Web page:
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Stanford hires Johnny Dawkins to succeed Johnson

Duke associate head coach Johnny Dawkins has been named head coach at Stanford, the school announced Saturday.

Dawkins, 44, replaces
Pac-10 coach of the year Trent Johnson, who abruptly left for LSU after leading the Cardinal to the Sweet 16 for the first time since 2001. Dawkins will be formally
introduced in a news conference on campus Monday, the school said.

"We are thrilled to welcome Johnny and his family to Stanford," athletic director Bob Bowlsby said in a statement. "His credentials as a player, combined with his coaching experience gained mentoring under a Hall of Fame coach at a university such as Duke, made him a perfect fit for Stanford. The
philosophies of the two programs both on the court and in the
classroom are very similar. I am confident Johnny's leadership
skills, coaching ability and commitment to attract top-flight
student-athletes will be a driving force in continuing Stanford's
tradition of basketball excellence."

He inherits a team that will lose the Lopez twins, Brook and Robin, to the
NBA draft, but will return its primary perimeter players in Mitch Johnson, Lawrence Hill and Anthony Goods, who will all be seniors next season.

Dawkins, who has no prior head coaching experience, just completed his 11th season on the bench with his college coach, Mike Krzyzewski. He was in the mix for the Georgetown opening a few years ago when the Hoyas hired John Thompson III and is in charge of player development for the U.S. Olympic team coached by Krzyzewski.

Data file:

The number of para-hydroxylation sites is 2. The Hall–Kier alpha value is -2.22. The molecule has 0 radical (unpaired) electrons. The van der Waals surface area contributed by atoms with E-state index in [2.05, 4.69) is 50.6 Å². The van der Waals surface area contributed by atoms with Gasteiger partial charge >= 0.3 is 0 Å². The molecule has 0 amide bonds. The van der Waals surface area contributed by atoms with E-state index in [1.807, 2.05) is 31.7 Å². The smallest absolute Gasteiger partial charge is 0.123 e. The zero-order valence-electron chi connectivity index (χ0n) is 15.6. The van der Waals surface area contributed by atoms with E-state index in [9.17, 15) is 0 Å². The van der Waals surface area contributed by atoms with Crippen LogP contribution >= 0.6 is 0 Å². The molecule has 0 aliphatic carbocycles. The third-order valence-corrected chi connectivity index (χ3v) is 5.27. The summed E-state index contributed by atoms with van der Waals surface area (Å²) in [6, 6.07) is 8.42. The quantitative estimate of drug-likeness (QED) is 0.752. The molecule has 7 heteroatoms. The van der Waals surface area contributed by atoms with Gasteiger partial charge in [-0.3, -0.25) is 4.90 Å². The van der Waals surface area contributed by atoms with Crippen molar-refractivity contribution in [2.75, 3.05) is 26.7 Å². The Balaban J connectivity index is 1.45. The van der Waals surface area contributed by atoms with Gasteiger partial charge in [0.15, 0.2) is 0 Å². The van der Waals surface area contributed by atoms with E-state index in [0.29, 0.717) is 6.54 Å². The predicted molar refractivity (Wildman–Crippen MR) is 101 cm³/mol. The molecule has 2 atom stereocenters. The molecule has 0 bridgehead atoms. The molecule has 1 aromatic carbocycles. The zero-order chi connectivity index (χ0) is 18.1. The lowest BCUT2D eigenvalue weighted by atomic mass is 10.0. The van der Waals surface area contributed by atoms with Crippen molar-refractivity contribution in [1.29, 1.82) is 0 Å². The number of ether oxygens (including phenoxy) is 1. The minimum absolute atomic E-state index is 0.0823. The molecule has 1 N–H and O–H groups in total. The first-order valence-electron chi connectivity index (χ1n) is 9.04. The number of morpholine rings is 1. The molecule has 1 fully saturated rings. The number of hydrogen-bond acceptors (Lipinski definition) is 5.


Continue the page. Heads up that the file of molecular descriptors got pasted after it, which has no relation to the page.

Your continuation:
His departure breaks apart the longest continuous serving coaching staff in the Atlantic Coast Conference, a tight-knit group of former Blue Devils players under Krzyzewski.

Dawkins finished his playing career at Duke as the school's career scoring leader with 2,556 points -- a mark that was broken in 2006 by J.J. Redick. In his 11 seasons as Coach K's right-hand man, he helped guide the Blue Devils to six ACC regular-season titles, seven conference tournament crowns and the storied program's third and most recent national championship in 2001.

With Dawkins leaving Duke, it breaks apart the longest
continuous serving coaching staff in the Atlantic Coast Conference,
a tight-knit group of former Blue Devils players under Krzyzewski.

Dawkins, who did not return an e-mail from The Associated Press
seeking comment, was the 10th overall pick in the first round of the 1986
NBA draft by San Antonio, and played nine NBA seasons with the
Spurs, 76ers and Pistons.

When Johnson left Stanford, it was somewhat of a surprise
despite the fact he was waiting for a contract extension. He met
with LSU officials at the Final Four in San Antonio and a deal came
together quickly.

Information from ESPN.com senior writer Andy Katz and The Associated Press was used in this report.